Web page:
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Is there any reason? Just to make it less complicated to implement it?

It would be simple to design and implement an Iterator wrapper class that supported a copy operation. I'm not sure it would be generally useful though, not least because in the general case it would be an expensive operation. This alone would be sufficient reason for the Java designers to not want to add copy() to the Iterator interface.

FOLLOWUP

This is the kind of thing I'm thinking of:

public class CopyableIterator<T> implements Iterator<T> {
    private Iterator<T> it;
    private List<T> copy = new ArrayList<T>();
    private int pos;
    public CopyableIterator(Iterator<T> it) {
        while (it.hasNext()) {
            copy.append(it.next());
        }
        this.it = copy.iterator();
    }
    public T next() {
        T res = next();
        pos++;
        return res;
    }
    public boolean hasNext() {
        return it.hasNext();
    }
    public Iterator<T> copy() {
        return copy.sublist(pos, copy.size()).iterator();
    }
    public void remove() {
        throw new UnsupportedOperationException();
    }
}

The reasoning is this:

  • If I'm wrapping an opaque Iterator, then the only way I can copy it is by reading it using next() and hasNext() and constructing the copy Iterator from that.

  • But I have to do that before I start using the original iterator.

  • The simple way to do that is to make that copy of the iterator's content before I start using it. (It could possibly be done with a lazy incremental copying, but the implementation could get very complicated ... especially when you consider copying copied iterators.)

The method proposed in the other answer is limited to plain collection iterators. If you have a wrapped iterator, or an iterator from some other source that (for instance) doesn't implement Iterable, then you are toasted.

And even with that precondition, the method above doesn't return a true copy of the iterator. Rather, it returns a new iterator for the underlying collection. That is an important distinction. Unless you actually copy the iterated element references, there's no guarantee that the iterators will return the same sequence. Look at the documented behaviour of the iterators for the Concurrent... collection types.

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Iterator wrapper around what? And why would it be expensive? I cannot think of a single case where copying an iterator would be an expensive operation (as it is not much more than a pointer). –  Albert Sep 30 '10 at 16:02
    
An Iterator wrapper around an Iterator. And it would be expensive because it has to keep its own internal copy of the iterated objects. The only cases where you can implement copy efficiently are for iterators that directly iterate an in-memory collection or a random access (seekable) stream. –  Stephen C Sep 30 '10 at 16:23
    
Why do they need a copy of the iterated objects? –  Albert Sep 30 '10 at 16:43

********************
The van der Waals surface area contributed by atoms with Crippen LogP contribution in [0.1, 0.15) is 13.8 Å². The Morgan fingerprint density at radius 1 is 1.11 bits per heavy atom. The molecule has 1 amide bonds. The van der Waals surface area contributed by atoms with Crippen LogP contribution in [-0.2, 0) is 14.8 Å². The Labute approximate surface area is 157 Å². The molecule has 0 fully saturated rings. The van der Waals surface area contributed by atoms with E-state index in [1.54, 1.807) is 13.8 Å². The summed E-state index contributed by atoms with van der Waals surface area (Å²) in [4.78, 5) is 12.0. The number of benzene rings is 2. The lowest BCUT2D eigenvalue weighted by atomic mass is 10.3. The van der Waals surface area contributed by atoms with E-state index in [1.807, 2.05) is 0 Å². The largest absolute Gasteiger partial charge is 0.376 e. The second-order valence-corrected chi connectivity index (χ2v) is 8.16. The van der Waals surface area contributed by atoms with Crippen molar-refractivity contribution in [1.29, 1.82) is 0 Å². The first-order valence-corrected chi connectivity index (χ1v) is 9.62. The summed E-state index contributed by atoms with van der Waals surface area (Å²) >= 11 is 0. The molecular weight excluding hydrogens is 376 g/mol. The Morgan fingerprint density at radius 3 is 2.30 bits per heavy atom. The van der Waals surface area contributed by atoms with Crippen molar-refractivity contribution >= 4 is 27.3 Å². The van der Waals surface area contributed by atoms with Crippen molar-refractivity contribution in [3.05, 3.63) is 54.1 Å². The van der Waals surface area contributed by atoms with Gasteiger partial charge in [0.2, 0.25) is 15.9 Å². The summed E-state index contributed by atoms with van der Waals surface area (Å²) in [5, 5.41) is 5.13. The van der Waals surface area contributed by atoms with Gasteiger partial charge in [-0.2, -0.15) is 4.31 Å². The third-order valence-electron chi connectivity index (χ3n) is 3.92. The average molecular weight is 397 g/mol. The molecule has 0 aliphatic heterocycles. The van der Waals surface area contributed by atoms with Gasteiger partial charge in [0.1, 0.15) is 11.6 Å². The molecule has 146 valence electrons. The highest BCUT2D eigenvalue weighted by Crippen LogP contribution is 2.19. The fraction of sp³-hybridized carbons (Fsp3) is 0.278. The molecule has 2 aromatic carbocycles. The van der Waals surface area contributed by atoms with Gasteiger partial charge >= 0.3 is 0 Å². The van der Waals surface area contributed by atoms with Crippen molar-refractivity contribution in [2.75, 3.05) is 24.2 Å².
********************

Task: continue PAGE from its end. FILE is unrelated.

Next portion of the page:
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up vote -4 down vote accepted

Ok, seems that no one really can explain it, so the answer seems to be:

Bad design decision.

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No, the answer is that there is no guarantee that the underlying Iterable is copyable or even accessible. Therefore Iterators can't be copyable. Requiring Iterators to be copyable would be the bad design decision. –  Christoffer Hammarström Dec 1 '11 at 0:39
    
@ChristofferHammarström: Similarly, there are iterators which don't support remove (they throw UnsupportedOperationException). You see, that is not an argument. –  Albert Dec 2 '11 at 15:20
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If you think about it, copying an iterator is not dependent on the iterator, it's dependent on the source of the iterator. Iterator needs to be able to have the possibility to remove the last element returned, since that operation is dependent on the iterator. –  Christoffer Hammarström Dec 5 '11 at 17:24
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As Christoffer's answer points out, copy is dependent on the source of the Iterator. Any Iterator not backed by a traversable in-memory Collection would have to maintain a copy of every traversed element in order to support a copy method. Iterators can be infinite e.g. a FibonacciIterator that outputs successive Integers of the Fibonacci sequence. Or like Christoffer's example, you could have an Iterator which supplied data from some non-predictable, non-seekable I/O stream (like a network socket or a cryptographic token generator). –  John Glassmyer Feb 19 '12 at 6:16
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@Albert Sure, but there are forms of iteration which aren't seekable, where a shallow/"pointer" copy isn't even possible. E.g. reading subsequent values from some non-seekable, non-predictable input device or network stream. Iterator only gives you the ability to take one step forward again and again and again until there aren't any steps left to take. It doesn't even promise that there is any pointer to copy. For those special cases where a shallow/pointer copy is possible, Stephen's CopyableIterator might make sense. –  John Glassmyer Feb 20 '12 at 11:24